The bill would further restrict transactions of the devices, which are stolen for precious metals inside them. Dealers would have to keep additional records and could purchase converters only with vehicle ID markings. There would be a waiting period for reselling them.

“This marking requirement will make it a lot easier for law enforcement to deal with those people that they're stopping at two, three o'clock in the morning, rolling around with a half a dozen catalytic converters that they don't have any explanation for how they ended up in the back of their car,” said Joe Boche, a special agent in the Commerce Department’s fraud bureau.

Federal authorities made arrests in Minnesota last year in connection to a national catalytic converter theft ring.

Boche said it’s difficult to say with certainty why Minnesota has had an “incredibly high”  number of thefts, but he said the organized buying and selling network for illicit devices might be at work.

Person talks at podium next to man
Joe Boche, a special agent with the Minnesota Department of Commerce Fraud Bureau, discusses a bill to crack down on catalytic converter theft. He appears with Senate Commerce Committee Chair Matt Klein, DFL-Mendota Heights, at the Capitol on Tuesday.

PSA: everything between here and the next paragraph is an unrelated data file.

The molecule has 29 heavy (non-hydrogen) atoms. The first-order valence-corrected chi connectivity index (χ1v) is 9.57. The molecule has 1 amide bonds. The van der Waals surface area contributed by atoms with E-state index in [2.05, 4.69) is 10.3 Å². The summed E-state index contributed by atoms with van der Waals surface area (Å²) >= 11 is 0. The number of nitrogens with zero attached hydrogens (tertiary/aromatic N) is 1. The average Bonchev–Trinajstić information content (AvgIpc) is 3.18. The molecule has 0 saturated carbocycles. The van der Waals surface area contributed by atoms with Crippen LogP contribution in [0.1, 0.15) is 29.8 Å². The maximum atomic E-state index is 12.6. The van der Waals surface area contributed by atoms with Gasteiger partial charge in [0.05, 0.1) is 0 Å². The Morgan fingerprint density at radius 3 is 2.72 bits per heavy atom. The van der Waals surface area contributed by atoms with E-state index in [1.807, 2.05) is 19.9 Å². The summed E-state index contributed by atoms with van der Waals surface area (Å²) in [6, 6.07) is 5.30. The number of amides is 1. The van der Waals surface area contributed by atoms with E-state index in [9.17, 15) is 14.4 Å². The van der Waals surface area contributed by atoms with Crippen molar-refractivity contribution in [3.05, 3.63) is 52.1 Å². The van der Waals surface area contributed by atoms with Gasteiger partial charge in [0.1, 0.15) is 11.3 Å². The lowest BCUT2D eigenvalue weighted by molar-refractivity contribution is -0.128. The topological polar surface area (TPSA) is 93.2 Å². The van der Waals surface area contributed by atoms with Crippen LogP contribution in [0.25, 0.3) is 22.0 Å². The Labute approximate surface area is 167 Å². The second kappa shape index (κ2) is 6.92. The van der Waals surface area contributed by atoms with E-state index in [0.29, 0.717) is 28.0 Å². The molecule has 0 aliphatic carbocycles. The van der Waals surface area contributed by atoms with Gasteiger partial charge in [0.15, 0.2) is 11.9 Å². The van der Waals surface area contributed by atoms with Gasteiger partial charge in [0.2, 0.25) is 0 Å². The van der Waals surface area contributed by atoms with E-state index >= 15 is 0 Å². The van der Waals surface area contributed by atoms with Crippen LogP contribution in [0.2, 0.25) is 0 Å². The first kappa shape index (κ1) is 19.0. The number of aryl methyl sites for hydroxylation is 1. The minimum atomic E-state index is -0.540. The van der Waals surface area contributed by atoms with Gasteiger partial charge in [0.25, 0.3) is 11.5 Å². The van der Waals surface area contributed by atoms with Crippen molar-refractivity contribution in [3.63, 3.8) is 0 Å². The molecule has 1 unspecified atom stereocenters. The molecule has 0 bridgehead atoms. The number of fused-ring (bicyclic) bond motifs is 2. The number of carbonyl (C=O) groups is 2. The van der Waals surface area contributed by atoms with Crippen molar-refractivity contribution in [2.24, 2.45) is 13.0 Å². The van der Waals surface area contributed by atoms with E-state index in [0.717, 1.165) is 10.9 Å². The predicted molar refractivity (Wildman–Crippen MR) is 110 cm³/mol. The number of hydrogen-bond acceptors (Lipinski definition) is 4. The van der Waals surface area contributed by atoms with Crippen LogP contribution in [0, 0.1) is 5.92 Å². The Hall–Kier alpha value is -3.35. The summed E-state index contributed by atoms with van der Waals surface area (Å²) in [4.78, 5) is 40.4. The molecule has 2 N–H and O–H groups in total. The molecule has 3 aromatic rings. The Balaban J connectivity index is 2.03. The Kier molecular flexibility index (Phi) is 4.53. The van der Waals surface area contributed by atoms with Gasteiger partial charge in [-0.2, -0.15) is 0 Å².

Brian Bakst | MPR News

Since 2021, scrap metal dealers have been required to collect more information about catalytic converters they acquire and who was involved in transactions. There have also been pilot projects to mark converters for vehicle owners with targeted models or in high-theft areas. 

But the prior attempts to make stolen converters harder to resell haven’t kept thieves at bay. 

The Minnesota County Attorney’s Association is among the groups supporting a crackdown. Executive Director Robert Small said it is necessary to “make it more difficult for thieves to sell stolen catalytic converters.”

Kurt Hallstrom, a senior commander for the St. Paul Police Department, said officers haven’t been able to act on their suspicion of theft because just having the devices hasn’t been illegal.